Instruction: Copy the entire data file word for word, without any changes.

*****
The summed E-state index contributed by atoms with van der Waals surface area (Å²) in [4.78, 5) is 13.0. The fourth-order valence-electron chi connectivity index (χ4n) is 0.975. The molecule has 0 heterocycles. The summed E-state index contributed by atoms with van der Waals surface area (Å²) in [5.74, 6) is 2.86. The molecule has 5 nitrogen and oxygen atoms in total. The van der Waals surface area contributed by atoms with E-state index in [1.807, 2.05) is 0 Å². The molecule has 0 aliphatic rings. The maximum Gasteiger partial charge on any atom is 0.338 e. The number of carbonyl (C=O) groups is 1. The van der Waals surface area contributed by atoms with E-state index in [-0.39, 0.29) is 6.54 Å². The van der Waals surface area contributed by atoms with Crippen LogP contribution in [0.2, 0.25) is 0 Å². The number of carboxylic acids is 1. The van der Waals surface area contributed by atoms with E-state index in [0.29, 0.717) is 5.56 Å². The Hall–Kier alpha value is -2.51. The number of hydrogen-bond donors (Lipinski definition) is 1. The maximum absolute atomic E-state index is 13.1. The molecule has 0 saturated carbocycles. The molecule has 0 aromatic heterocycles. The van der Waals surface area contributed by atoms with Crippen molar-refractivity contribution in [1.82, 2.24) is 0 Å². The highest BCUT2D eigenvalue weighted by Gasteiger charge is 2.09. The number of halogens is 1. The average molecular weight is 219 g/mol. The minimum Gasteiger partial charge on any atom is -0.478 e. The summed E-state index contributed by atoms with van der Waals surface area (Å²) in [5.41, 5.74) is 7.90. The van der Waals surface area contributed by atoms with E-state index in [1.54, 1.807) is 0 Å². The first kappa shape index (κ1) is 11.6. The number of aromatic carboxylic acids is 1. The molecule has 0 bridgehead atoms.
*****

The summed E-state index contributed by atoms with van der Waals surface area (Å²) in [4.78, 5) is 13.0. The fourth-order valence-electron chi connectivity index (χ4n) is 0.975. The molecule has 0 heterocycles. The summed E-state index contributed by atoms with van der Waals surface area (Å²) in [5.74, 6) is 2.86. The molecule has 5 nitrogen and oxygen atoms in total. The van der Waals surface area contributed by atoms with E-state index in [1.807, 2.05) is 0 Å². The molecule has 0 aliphatic rings. The maximum Gasteiger partial charge on any atom is 0.338 e. The number of carbonyl (C=O) groups is 1. The van der Waals surface area contributed by atoms with E-state index in [-0.39, 0.29) is 6.54 Å². The van der Waals surface area contributed by atoms with Crippen LogP contribution in [0.2, 0.25) is 0 Å². The number of carboxylic acids is 1. The van der Waals surface area contributed by atoms with E-state index in [0.29, 0.717) is 5.56 Å². The Hall–Kier alpha value is -2.51. The number of hydrogen-bond donors (Lipinski definition) is 1. The maximum absolute atomic E-state index is 13.1. The molecule has 0 saturated carbocycles. The molecule has 0 aromatic heterocycles. The van der Waals surface area contributed by atoms with Crippen molar-refractivity contribution in [1.82, 2.24) is 0 Å². The highest BCUT2D eigenvalue weighted by Gasteiger charge is 2.09. The number of halogens is 1. The average molecular weight is 219 g/mol. The minimum Gasteiger partial charge on any atom is -0.478 e. The summed E-state index contributed by atoms with van der Waals surface area (Å²) in [5.41, 5.74) is 7.90. The van der Waals surface area contributed by atoms with E-state index in [1.54, 1.807) is 0 Å². The first kappa shape index (κ1) is 11.6. The number of aromatic carboxylic acids is 1. The molecule has 0 bridgehead atoms.